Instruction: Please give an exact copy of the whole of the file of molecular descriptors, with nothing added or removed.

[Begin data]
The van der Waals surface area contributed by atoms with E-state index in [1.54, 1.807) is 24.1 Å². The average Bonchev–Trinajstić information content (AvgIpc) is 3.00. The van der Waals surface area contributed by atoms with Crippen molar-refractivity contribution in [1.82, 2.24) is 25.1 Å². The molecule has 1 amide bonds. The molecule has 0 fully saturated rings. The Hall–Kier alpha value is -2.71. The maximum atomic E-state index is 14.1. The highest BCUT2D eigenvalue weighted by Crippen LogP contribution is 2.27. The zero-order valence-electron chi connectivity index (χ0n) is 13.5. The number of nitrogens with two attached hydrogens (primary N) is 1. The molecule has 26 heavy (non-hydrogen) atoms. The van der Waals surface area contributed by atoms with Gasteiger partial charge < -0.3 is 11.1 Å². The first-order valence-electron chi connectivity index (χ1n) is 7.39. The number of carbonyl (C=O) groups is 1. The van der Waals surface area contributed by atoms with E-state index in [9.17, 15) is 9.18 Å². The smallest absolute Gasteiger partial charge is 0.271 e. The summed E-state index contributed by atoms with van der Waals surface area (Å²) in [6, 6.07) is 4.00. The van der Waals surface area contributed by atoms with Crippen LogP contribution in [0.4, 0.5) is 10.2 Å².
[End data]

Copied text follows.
The van der Waals surface area contributed by atoms with E-state index in [1.54, 1.807) is 24.1 Å². The average Bonchev–Trinajstić information content (AvgIpc) is 3.00. The van der Waals surface area contributed by atoms with Crippen molar-refractivity contribution in [1.82, 2.24) is 25.1 Å². The molecule has 1 amide bonds. The molecule has 0 fully saturated rings. The Hall–Kier alpha value is -2.71. The maximum atomic E-state index is 14.1. The highest BCUT2D eigenvalue weighted by Crippen LogP contribution is 2.27. The zero-order valence-electron chi connectivity index (χ0n) is 13.5. The number of nitrogens with two attached hydrogens (primary N) is 1. The molecule has 26 heavy (non-hydrogen) atoms. The van der Waals surface area contributed by atoms with Gasteiger partial charge < -0.3 is 11.1 Å². The first-order valence-electron chi connectivity index (χ1n) is 7.39. The number of carbonyl (C=O) groups is 1. The van der Waals surface area contributed by atoms with E-state index in [9.17, 15) is 9.18 Å². The smallest absolute Gasteiger partial charge is 0.271 e. The summed E-state index contributed by atoms with van der Waals surface area (Å²) in [6, 6.07) is 4.00. The van der Waals surface area contributed by atoms with Crippen LogP contribution in [0.4, 0.5) is 10.2 Å².